Over the last few weeks I have been approached by various different people from different organizations who have asked me if I would do some presentational talks. Upon meeting me my real and genuine passion for the natural world and the origin of this passion comes flowing out, which I feel would form a strong basis to any talks that I may do. So while displaying my work at the Pavilion Gardens, Buxton, Derbyshire this weekend during their Arts and Craft event I was asked again by a few people from a couple of different clubs.
Its an idea I have been thinking of for sometime as my beginning into wildlife and photography has a real beginning and story, one I’d like to share and hopefully inspire people with, so that you too can see and benefit from the beauty of nature all around us, at the same time going out exploring, watching and capturing what you see, to show others of the beauty of wildlife and how it can enrich your life.
My journey to become a wildlife photographer was born out of a love and fascination of the natural world from a young age upon receiving my first wildlife book called Animal World. This was an 8th birthday present from my mum and started my love and fascination for the natural world. My representation of this world is my interest for creating a unique and artistic reflection of what I see and my images are simplified visions of this seen through my eyes, with the emphasis on composition, lighting and colour at the very heart of each picture, capturing their beauty, fascination and graceful expression with each image.
From those early days I spent so much time being at one with nature, close to and watching, hidden from view on the off chance that I would see a certain animal. I distanced myself from children’s games and activities instead heading to a nearby stretch of wilderness within the mass housing estate I grew up in. By learning to get close to wildlife without disturbing the life of the animal, almost forgetting the outside world and becoming part of the animal I was getting close to, I began to understand the animal better, gaining many skills by observing their behaviours while at the same time giving the subject complete respect which allowed me a private window into their personal and private lives.
This skill is one of many I use within my own wildlife photography today derived from those early encounters with nature. This lose yourself to nature approach enables me to get close enough to capture the animal’s beauty and behaviour which both feature strongly in my style of photography, showing a wild animal within their natural habitat being the foundation to my work today through the images I see, then framing them through my camera’s viewfinder.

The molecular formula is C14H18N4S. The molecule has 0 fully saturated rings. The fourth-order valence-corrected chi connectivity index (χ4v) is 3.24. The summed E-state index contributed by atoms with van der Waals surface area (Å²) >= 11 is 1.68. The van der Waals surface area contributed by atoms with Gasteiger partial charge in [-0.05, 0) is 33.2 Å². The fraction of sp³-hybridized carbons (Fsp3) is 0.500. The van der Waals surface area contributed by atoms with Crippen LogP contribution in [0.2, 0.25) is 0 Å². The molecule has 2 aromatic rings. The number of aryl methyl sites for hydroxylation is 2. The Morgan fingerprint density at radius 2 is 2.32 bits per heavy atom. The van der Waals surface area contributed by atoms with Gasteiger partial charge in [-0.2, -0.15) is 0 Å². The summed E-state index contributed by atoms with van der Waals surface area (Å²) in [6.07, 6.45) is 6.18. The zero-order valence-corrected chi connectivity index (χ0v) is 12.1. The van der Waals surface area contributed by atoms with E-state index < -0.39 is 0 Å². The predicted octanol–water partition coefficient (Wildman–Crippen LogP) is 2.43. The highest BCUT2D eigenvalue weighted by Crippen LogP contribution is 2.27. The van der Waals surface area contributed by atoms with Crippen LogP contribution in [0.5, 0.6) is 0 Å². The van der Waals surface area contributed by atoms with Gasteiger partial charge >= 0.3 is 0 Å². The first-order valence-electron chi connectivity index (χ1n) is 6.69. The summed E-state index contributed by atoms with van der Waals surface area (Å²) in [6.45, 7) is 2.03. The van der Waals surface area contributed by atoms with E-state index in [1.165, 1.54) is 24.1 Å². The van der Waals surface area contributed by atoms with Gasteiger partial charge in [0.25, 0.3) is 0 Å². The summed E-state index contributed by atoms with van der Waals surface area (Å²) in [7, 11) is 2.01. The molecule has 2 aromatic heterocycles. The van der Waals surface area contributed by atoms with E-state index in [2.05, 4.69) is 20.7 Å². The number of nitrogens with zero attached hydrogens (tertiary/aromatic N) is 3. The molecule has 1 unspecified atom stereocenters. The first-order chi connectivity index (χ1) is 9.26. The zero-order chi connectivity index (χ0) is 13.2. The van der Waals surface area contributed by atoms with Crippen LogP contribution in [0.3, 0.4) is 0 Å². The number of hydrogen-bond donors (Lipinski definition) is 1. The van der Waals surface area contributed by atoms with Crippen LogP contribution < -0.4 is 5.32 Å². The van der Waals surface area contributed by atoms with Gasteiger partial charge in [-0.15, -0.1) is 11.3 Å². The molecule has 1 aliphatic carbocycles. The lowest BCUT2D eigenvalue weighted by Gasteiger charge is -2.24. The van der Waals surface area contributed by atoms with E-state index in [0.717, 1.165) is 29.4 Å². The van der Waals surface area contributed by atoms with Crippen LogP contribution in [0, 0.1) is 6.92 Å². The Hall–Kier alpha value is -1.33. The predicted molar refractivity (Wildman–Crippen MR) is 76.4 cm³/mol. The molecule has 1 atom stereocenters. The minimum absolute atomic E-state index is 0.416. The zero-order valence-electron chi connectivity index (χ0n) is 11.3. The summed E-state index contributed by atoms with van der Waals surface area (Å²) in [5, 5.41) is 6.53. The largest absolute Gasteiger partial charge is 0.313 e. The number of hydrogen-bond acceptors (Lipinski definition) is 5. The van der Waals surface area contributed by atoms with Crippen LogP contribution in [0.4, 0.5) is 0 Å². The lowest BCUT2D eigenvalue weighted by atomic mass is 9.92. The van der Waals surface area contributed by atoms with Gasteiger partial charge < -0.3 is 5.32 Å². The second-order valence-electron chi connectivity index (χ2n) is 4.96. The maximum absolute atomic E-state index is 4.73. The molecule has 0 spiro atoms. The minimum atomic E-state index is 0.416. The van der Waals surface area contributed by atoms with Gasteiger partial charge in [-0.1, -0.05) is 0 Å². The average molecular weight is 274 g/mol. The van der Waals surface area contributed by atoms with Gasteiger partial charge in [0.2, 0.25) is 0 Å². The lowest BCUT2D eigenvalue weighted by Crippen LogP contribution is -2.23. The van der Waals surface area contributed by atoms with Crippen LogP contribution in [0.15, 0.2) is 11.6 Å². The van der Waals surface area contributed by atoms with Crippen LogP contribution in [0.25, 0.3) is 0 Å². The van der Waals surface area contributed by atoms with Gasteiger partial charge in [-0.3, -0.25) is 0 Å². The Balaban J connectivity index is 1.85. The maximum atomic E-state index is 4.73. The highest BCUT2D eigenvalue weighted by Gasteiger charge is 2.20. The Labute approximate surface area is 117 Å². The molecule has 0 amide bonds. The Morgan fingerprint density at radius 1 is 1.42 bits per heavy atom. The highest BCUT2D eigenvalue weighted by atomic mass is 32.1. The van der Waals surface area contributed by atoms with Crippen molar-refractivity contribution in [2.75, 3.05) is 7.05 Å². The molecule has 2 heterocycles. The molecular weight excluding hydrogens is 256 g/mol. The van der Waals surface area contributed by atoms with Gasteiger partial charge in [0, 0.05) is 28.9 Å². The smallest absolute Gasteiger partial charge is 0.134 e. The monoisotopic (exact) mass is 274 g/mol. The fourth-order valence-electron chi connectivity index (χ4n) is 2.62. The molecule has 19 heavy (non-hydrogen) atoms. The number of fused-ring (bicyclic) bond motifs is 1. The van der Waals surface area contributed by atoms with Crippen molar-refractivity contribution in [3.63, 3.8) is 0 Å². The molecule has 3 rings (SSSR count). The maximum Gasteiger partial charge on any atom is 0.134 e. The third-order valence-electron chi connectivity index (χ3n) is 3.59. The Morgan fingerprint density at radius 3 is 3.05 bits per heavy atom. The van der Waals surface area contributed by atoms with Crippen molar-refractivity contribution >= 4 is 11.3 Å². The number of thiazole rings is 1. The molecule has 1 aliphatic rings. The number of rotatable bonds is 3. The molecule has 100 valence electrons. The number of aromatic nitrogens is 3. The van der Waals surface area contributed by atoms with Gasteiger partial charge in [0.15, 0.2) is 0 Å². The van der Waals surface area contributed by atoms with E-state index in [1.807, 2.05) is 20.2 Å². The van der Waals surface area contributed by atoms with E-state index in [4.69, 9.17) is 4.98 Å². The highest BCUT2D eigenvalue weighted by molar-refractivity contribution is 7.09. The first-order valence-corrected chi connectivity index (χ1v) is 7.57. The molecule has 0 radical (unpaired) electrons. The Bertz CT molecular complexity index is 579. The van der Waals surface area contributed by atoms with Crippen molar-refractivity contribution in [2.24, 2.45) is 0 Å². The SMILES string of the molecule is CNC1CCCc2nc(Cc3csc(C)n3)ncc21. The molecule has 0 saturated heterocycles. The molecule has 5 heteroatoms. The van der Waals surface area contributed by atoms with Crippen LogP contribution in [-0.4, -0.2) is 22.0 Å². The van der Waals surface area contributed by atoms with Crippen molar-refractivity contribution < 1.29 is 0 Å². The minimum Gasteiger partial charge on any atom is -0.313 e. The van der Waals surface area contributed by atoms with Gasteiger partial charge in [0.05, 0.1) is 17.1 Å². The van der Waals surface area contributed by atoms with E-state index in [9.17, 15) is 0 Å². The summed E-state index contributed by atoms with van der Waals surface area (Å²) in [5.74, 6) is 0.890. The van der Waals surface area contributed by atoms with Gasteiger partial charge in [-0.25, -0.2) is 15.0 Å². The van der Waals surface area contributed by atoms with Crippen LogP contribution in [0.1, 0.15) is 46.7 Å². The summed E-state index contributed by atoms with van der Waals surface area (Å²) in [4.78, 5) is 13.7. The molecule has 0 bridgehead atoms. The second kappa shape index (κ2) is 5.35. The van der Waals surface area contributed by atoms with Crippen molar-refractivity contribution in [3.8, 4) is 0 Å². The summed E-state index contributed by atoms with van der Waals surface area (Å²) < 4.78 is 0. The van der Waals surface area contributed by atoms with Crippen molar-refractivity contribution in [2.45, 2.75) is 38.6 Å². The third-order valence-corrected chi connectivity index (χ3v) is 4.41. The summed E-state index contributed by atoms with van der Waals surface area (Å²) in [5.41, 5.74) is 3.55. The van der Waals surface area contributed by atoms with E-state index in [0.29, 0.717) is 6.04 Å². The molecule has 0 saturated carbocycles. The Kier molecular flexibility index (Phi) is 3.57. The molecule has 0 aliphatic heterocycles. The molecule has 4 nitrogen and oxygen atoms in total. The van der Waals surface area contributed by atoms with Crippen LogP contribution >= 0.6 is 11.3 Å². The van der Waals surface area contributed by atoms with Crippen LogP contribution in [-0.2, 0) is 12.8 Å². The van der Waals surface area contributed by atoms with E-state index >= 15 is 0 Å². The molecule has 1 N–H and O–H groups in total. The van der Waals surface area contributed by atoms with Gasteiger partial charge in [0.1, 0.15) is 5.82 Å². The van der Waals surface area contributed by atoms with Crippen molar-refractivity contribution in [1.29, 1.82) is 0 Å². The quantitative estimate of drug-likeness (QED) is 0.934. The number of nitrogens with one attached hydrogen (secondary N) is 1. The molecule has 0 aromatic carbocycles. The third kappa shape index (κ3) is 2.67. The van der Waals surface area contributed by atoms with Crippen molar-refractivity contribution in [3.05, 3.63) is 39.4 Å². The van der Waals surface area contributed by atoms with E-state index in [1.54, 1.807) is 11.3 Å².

Where my creative and emotional attachment to nature is at the very heart of each image, creating a unique and artistic refection of my time in the field. It is my intention to use these reflections of the natural world to bring people’s awareness of what beautiful wildlife we have on our doorstep and all around us and the importance of conservation and the need to preserve our national heritage.
I will be presenting 3 talks at the North West Bird Watching Festival on the 21st November at the Wildfowl and Wetlands Trust Martin Mere here I will be going through tips and advice on wildlife photography and fieldcraft as well as presenting a powerful slideshow of my images showing the beautiful winter wildlife that you can see during our winter months, some are migrants to these shores during this time and others become easier to see. After each talk you are then welcome to join me around some of the pools at Martin Mere where you can try out some of my tips with guidence.
I have also been invited to help with their Annual Photographic Competition- WWT Photo Competition . A One To One day with myself will be presented as one of the available prizes for the competition. I will update you with more details in the coming weeks. In the meantime if you would like to make a booking with me to do a presentational talk then please contact me for more details.
Read full post